Then, there are the all important creature comforts, because my kids don’t really care about gas mileage as much as they care about leg room. When we first got the Highlander Hybrid, the third row was tiny. But it was perfect: my three and six year old daughters felt as if it were made just for them. They scrambled into the third row and happily rode for hours; they fought over who could sit there with a friend; they sat in the back together like it was their own personal limousine.

And then they grew. Soon they were fighting over who HAD to sit in the back and were begging not to be chosen. Soon we stopped using the third row altogether. 

Rear ClimatecontrolThe rear seats have climate control and more leg room than earlier modelsThe 2013 Highlander Hybrid brought back those happy days. With more leg room, more head room and climate control vents in the ceiling, the third row was again popular. The kids also liked the legroom in the center row, which has a climate control console so they didn’t have to ask me to adjust the air conditioner or heat. 

With Extra Space Comes Extra Storage
In addition to making the Highlander bigger and more comfortable, Toyota’s designers focused on finding storage and convenience everywhere they could. As a result, there were plenty of cup holders, a nice little shelf in the center console where I could put keys or
my phone, and a sizable console between the front seats. Then, there was the flexibility of the center row and some very cool storage and convenience options, which you’ll see in the video here. 

Toyota, like so many other automakers, realized that if drivers can see when and where they maximize fuel usage, they might learn to drive more efficiently. They introduced a driver feedback system with the Hybrid model in 2006; many new cars come equipped with systems like this today. Toyota sort of zigged on this one, and I’m fine with it: The driver feedback information is basic and not integrated into other driver information pods; it’s in its own unintrusive little window with simple easy to read graphics. 

The Real Reason to Love An SUV: Hauling Stuff
I hauled home nearly my entire house in my SUVs. Wine refrigerator. Dining room table and chairs. Kitchen table and chairs. Kids beds. My bed. Flat screen TV. Kids playhouse. Patio dining table and chairs (two trips but saved hundreds of dollars on shipping). The Highlander Hybrid makes me feel so much better about this as I chug up the hill behind a overnight delivery truck spewing diesel fumes and think, not only did I save significant money, but my truck isn’t heaving black soot into the air. 

And when hauling stuff is an impulsive move, all the better. During the week I had the 2013 Highlander Hybrid I happened to stop into a Home Goods store and by a magical stroke of luck, found the most amazingly perfect chair for my living room. Lucky for me, I was able to just ask them to load it into the car and it went home with me. You can see how we got it all in the car here:{youtube}Q1jtH-XFOF0{/youtube}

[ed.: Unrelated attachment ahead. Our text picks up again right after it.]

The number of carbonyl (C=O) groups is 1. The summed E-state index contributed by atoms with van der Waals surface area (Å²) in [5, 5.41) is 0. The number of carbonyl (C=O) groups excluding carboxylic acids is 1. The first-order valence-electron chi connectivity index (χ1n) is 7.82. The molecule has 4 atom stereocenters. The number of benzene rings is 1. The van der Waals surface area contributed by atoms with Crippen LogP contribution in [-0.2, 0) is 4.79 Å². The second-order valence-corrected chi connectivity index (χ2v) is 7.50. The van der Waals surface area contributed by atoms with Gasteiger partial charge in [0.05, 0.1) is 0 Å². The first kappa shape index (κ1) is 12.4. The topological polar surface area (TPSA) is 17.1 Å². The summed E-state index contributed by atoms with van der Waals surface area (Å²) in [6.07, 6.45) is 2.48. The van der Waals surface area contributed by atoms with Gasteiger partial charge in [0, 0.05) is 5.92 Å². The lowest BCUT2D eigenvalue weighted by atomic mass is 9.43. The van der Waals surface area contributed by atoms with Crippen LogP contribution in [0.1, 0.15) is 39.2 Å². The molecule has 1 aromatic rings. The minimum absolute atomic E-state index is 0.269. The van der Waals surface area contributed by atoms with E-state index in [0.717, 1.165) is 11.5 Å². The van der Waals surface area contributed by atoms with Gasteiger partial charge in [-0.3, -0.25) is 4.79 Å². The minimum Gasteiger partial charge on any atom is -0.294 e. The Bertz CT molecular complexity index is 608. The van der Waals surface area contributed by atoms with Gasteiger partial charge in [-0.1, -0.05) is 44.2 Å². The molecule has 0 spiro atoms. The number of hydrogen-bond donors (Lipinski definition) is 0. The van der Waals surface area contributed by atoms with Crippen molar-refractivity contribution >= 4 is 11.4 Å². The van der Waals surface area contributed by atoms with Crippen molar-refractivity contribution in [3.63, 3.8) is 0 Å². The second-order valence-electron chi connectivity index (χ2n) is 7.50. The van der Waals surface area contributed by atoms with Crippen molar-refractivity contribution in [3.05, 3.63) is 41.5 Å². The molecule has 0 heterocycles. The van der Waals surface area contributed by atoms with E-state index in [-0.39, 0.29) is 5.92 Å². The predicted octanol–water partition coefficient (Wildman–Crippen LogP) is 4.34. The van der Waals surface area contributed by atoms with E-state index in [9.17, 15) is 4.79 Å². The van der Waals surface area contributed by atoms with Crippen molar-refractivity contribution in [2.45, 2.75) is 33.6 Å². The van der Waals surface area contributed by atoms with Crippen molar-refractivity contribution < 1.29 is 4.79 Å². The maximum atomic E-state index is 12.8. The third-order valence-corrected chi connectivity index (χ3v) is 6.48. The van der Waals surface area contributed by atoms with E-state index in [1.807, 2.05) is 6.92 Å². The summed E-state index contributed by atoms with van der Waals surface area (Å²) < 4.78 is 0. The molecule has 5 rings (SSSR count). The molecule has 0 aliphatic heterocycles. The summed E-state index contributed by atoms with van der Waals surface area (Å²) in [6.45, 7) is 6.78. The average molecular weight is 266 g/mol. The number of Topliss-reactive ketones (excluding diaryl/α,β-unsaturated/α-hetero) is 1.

I’m not sure I’m ready to give up my 2006 Highlander Hybrid; it was my investment in the future of the auto industry, and a winning investment at that. I am beyond delighted that not only has Toyota remained a leader building these amazing cars, but that they continue to refine it and make it better and better. So then, again, maybe I should consider trading mine in for the new model. It made my kids almost as happy as I am with the Highlander.

What We Loved
Gas Mileage: 27 MPG in a seven passenger SUV ROCKS
Seven passenger seating with plenty of leg room and head room
Uses regular gas
Great technology in the media console (navigation, connected phone features, satellite radio and more)
Voice-operated media controls (phone, navigation, etc) 
Streaming Bluetooth (maybe my favorite media feature)
Good front seat storage options
A heavier, more substantial truck feel than the original model year
4 Wheel Drive
V6 Engine, 280 horsepower
Super Ultra Low Emissions (which means nearly zero, not really discernible emissions) 

What You Need to Know
Base price, about $42,000
Price of the model we tested: $47,573
Three year, 36,000 mile warranty
The model we tested was pretty fully loaded, but other available options include an in-car DVD system

Disclosure: Toyota loaned me the 2013 Highlander Hybrid for my review; opinions and experiences reflected here are purely my own. 

Journalist, entrepreneur and mom. Expertise includes new cars, family cars, 3-row SUVs, child passenger car seats and automotive careers... More about Scotty Reiss